U.S. traffic has rebounded to about 90 percent of pre-pandemic levels as states lift more restrictions.
The mayor said, “We expect crowds in excess of 100,000 in the vicinity of the rally.”
More than 30 healthcare workers in the city died after contracting the virus.
A subjective statement is based on personal opinions, assumptions, beliefs, tastes, preferences, judgments, or interpretations. It is a statement colored by the writer’s specific perspective, lens, and values and cannot be verified using concrete facts or that which is directly observable.
An objective statement is based on observable facts. It is not based on emotions, morality, values, political worldview, or personal opinion; it is based on empirical evidence — that which is quantifiable, observable and measurable.
*Note that a statement that is written in an objective way may not actually be true. The following statements are objective statements, but can be verified as true or false:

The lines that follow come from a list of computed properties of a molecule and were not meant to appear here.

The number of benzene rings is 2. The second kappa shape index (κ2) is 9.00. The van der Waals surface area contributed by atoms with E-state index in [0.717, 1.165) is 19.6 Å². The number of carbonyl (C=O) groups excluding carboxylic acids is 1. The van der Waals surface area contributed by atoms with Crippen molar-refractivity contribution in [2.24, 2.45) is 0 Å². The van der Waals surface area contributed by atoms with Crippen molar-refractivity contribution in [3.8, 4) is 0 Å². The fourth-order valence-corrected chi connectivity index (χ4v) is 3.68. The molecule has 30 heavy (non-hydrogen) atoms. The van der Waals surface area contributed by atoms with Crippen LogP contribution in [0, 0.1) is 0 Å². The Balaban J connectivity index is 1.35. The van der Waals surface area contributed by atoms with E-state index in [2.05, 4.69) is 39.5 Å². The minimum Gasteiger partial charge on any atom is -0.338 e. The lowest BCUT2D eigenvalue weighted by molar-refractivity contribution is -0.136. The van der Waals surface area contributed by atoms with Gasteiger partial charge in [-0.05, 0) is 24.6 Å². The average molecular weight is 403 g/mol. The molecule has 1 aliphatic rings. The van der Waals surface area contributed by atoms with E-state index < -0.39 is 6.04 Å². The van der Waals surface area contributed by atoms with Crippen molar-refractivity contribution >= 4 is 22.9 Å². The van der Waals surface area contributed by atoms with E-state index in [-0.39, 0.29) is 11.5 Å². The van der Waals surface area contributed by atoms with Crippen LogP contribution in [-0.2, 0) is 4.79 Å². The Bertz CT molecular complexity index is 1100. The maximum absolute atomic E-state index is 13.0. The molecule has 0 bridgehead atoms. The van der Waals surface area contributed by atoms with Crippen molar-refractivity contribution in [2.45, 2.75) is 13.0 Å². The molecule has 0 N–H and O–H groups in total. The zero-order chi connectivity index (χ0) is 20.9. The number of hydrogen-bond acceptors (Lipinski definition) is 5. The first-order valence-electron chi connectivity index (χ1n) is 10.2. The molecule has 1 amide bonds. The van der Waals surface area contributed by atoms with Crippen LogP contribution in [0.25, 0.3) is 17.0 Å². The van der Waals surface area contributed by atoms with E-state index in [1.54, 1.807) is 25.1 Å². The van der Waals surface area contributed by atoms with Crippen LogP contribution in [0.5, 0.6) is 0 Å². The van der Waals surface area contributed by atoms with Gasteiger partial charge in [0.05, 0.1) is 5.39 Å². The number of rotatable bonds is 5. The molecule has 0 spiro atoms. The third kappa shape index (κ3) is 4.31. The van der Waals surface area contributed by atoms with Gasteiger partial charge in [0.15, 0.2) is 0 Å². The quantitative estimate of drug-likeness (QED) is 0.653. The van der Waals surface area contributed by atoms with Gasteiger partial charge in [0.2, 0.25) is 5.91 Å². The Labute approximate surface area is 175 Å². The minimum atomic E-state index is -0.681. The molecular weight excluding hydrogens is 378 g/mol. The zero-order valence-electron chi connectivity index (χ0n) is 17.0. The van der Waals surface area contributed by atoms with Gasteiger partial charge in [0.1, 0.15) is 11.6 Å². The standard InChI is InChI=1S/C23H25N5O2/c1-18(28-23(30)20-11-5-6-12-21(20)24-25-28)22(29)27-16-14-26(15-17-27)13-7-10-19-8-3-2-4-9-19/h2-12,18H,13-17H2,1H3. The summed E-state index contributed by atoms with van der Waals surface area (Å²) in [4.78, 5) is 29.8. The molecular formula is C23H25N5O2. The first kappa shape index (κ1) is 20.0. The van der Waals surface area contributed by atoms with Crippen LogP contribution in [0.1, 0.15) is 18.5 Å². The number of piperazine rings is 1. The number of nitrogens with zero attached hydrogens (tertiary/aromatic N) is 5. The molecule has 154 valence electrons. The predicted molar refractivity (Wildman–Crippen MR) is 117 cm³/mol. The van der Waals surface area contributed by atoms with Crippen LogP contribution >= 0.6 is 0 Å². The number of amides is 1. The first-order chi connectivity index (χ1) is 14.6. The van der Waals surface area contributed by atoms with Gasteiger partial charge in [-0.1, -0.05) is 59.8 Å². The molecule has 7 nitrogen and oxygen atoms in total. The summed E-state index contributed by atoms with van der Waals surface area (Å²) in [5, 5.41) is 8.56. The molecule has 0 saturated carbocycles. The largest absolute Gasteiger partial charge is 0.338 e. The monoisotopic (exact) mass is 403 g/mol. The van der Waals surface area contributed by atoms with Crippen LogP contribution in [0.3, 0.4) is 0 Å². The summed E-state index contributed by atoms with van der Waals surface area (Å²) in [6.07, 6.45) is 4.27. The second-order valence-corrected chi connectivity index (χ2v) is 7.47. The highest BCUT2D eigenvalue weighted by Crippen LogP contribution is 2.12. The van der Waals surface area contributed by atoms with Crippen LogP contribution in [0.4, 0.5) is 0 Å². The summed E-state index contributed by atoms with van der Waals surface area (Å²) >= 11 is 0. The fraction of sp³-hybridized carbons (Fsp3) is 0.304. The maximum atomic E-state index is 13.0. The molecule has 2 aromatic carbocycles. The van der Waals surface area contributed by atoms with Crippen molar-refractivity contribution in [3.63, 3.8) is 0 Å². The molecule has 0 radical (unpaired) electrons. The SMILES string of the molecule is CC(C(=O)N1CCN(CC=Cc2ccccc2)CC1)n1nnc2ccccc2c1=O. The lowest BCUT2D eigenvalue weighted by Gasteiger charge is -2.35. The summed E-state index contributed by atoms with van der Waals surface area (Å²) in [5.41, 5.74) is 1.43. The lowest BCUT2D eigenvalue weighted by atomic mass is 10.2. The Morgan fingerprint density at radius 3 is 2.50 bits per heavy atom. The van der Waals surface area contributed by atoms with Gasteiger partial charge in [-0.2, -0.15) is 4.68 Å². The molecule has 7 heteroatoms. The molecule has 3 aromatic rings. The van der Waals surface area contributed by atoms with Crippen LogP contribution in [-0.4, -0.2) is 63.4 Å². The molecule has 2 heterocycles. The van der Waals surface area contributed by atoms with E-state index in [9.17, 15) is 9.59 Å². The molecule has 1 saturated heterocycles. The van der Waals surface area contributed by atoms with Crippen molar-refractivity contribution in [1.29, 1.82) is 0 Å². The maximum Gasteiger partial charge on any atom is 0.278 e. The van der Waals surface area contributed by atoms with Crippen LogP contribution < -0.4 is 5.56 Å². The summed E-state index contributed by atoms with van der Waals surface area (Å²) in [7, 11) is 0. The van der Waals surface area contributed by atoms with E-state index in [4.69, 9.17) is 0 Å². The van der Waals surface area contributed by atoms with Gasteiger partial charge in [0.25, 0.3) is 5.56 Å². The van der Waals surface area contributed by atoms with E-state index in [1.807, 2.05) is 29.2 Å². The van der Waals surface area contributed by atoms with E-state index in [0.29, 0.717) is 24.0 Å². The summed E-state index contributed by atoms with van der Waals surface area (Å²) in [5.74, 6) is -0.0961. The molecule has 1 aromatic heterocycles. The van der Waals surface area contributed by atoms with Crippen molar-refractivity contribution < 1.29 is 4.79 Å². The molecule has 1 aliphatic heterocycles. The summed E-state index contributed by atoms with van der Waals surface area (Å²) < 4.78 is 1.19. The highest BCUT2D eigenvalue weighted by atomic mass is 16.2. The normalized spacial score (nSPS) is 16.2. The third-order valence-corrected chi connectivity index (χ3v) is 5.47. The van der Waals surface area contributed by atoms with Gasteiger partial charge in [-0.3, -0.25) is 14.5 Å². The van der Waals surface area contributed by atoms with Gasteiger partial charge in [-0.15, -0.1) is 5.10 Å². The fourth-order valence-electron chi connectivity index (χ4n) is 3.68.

The Burj Khalifa is the world's tallest building.
Five plus four equals ten.
Giant glaciers dominate the American landscape.
The first statement is true (as of this writing); the other two are false. It is possible to verify the height of buildings and determine that the Burj Khalifa tops them all. It is possible to devise an experiment to demonstrate that five plus four does not equal ten using established criteria. It is also possible to observe that giant glaciers do not dominate North America.
Balanced News Helps to Reveal and Combat Media Bias
Bias is not necessarily a bad thing — it’s hidden bias that misleads, manipulates, and divides us. Instead of seeking to eliminate news media bias entirely — which may be impossible — it’s best to make it transparent. AllSides does this via our balanced newsfeed showing headlines side-by-side from media outlets on the left, center, and right.